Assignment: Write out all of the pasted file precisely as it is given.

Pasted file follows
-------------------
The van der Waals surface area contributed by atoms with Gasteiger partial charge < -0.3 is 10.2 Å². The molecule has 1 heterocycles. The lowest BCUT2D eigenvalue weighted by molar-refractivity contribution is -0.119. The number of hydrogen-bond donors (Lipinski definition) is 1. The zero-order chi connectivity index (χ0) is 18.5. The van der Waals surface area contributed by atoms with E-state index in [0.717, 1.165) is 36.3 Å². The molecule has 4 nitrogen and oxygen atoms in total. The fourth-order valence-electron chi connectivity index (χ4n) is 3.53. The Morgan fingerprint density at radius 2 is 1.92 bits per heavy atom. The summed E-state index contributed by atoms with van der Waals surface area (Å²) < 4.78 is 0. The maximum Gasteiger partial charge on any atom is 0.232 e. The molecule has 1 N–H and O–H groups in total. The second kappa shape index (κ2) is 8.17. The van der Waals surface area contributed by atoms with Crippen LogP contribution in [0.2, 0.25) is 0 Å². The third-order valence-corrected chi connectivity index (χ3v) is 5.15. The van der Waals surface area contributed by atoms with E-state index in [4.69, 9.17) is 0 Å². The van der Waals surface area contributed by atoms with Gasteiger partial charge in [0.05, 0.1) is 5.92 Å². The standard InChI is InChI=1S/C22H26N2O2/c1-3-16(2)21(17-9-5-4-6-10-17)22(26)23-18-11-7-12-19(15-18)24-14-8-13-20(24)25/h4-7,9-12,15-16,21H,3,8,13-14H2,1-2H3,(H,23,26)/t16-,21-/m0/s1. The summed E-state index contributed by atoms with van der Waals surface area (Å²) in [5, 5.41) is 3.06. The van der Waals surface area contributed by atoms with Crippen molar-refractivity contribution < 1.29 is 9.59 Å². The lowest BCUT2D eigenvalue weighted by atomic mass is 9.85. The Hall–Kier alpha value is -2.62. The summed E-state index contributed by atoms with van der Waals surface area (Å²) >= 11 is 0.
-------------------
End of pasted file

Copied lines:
The van der Waals surface area contributed by atoms with Gasteiger partial charge < -0.3 is 10.2 Å². The molecule has 1 heterocycles. The lowest BCUT2D eigenvalue weighted by molar-refractivity contribution is -0.119. The number of hydrogen-bond donors (Lipinski definition) is 1. The zero-order chi connectivity index (χ0) is 18.5. The van der Waals surface area contributed by atoms with E-state index in [0.717, 1.165) is 36.3 Å². The molecule has 4 nitrogen and oxygen atoms in total. The fourth-order valence-electron chi connectivity index (χ4n) is 3.53. The Morgan fingerprint density at radius 2 is 1.92 bits per heavy atom. The summed E-state index contributed by atoms with van der Waals surface area (Å²) < 4.78 is 0. The maximum Gasteiger partial charge on any atom is 0.232 e. The molecule has 1 N–H and O–H groups in total. The second kappa shape index (κ2) is 8.17. The van der Waals surface area contributed by atoms with Crippen LogP contribution in [0.2, 0.25) is 0 Å². The third-order valence-corrected chi connectivity index (χ3v) is 5.15. The van der Waals surface area contributed by atoms with E-state index in [4.69, 9.17) is 0 Å². The van der Waals surface area contributed by atoms with Gasteiger partial charge in [0.05, 0.1) is 5.92 Å². The standard InChI is InChI=1S/C22H26N2O2/c1-3-16(2)21(17-9-5-4-6-10-17)22(26)23-18-11-7-12-19(15-18)24-14-8-13-20(24)25/h4-7,9-12,15-16,21H,3,8,13-14H2,1-2H3,(H,23,26)/t16-,21-/m0/s1. The summed E-state index contributed by atoms with van der Waals surface area (Å²) in [5, 5.41) is 3.06. The van der Waals surface area contributed by atoms with Crippen molar-refractivity contribution < 1.29 is 9.59 Å². The lowest BCUT2D eigenvalue weighted by atomic mass is 9.85. The Hall–Kier alpha value is -2.62. The summed E-state index contributed by atoms with van der Waals surface area (Å²) >= 11 is 0.